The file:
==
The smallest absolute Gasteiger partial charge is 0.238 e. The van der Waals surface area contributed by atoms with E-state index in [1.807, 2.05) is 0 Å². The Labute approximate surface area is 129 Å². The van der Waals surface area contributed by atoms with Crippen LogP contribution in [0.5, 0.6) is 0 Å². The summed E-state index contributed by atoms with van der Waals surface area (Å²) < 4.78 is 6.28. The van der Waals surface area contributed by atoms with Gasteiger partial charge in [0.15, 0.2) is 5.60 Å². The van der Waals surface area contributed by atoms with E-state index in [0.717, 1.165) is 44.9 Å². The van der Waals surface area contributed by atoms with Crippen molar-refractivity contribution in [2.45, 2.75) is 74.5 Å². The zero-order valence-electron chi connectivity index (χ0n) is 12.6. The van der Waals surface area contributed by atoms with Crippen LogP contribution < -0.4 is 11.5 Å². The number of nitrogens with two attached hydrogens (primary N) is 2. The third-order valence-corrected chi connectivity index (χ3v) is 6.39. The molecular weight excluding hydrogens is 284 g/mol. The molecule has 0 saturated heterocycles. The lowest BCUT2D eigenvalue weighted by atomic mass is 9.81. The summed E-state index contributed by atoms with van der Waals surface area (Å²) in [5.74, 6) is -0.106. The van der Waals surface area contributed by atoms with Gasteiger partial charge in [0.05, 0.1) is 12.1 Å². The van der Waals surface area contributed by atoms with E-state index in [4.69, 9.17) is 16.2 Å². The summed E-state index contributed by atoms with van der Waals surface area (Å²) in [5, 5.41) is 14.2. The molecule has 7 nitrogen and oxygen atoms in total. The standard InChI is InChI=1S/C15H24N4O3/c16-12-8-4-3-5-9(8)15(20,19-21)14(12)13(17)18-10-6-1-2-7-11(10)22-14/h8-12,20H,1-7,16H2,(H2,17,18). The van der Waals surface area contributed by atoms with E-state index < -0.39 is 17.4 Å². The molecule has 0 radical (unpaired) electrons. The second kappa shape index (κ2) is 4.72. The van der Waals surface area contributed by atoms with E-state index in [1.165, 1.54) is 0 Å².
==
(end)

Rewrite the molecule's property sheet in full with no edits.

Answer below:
The smallest absolute Gasteiger partial charge is 0.238 e. The van der Waals surface area contributed by atoms with E-state index in [1.807, 2.05) is 0 Å². The Labute approximate surface area is 129 Å². The van der Waals surface area contributed by atoms with Crippen LogP contribution in [0.5, 0.6) is 0 Å². The summed E-state index contributed by atoms with van der Waals surface area (Å²) < 4.78 is 6.28. The van der Waals surface area contributed by atoms with Gasteiger partial charge in [0.15, 0.2) is 5.60 Å². The van der Waals surface area contributed by atoms with E-state index in [0.717, 1.165) is 44.9 Å². The van der Waals surface area contributed by atoms with Crippen molar-refractivity contribution in [2.45, 2.75) is 74.5 Å². The zero-order valence-electron chi connectivity index (χ0n) is 12.6. The van der Waals surface area contributed by atoms with Crippen LogP contribution < -0.4 is 11.5 Å². The number of nitrogens with two attached hydrogens (primary N) is 2. The third-order valence-corrected chi connectivity index (χ3v) is 6.39. The molecular weight excluding hydrogens is 284 g/mol. The molecule has 0 saturated heterocycles. The lowest BCUT2D eigenvalue weighted by atomic mass is 9.81. The summed E-state index contributed by atoms with van der Waals surface area (Å²) in [5.74, 6) is -0.106. The van der Waals surface area contributed by atoms with Gasteiger partial charge in [0.05, 0.1) is 12.1 Å². The van der Waals surface area contributed by atoms with E-state index in [4.69, 9.17) is 16.2 Å². The summed E-state index contributed by atoms with van der Waals surface area (Å²) in [5, 5.41) is 14.2. The molecule has 7 nitrogen and oxygen atoms in total. The standard InChI is InChI=1S/C15H24N4O3/c16-12-8-4-3-5-9(8)15(20,19-21)14(12)13(17)18-10-6-1-2-7-11(10)22-14/h8-12,20H,1-7,16H2,(H2,17,18). The van der Waals surface area contributed by atoms with E-state index < -0.39 is 17.4 Å². The molecule has 0 radical (unpaired) electrons. The second kappa shape index (κ2) is 4.72. The van der Waals surface area contributed by atoms with E-state index in [1.165, 1.54) is 0 Å².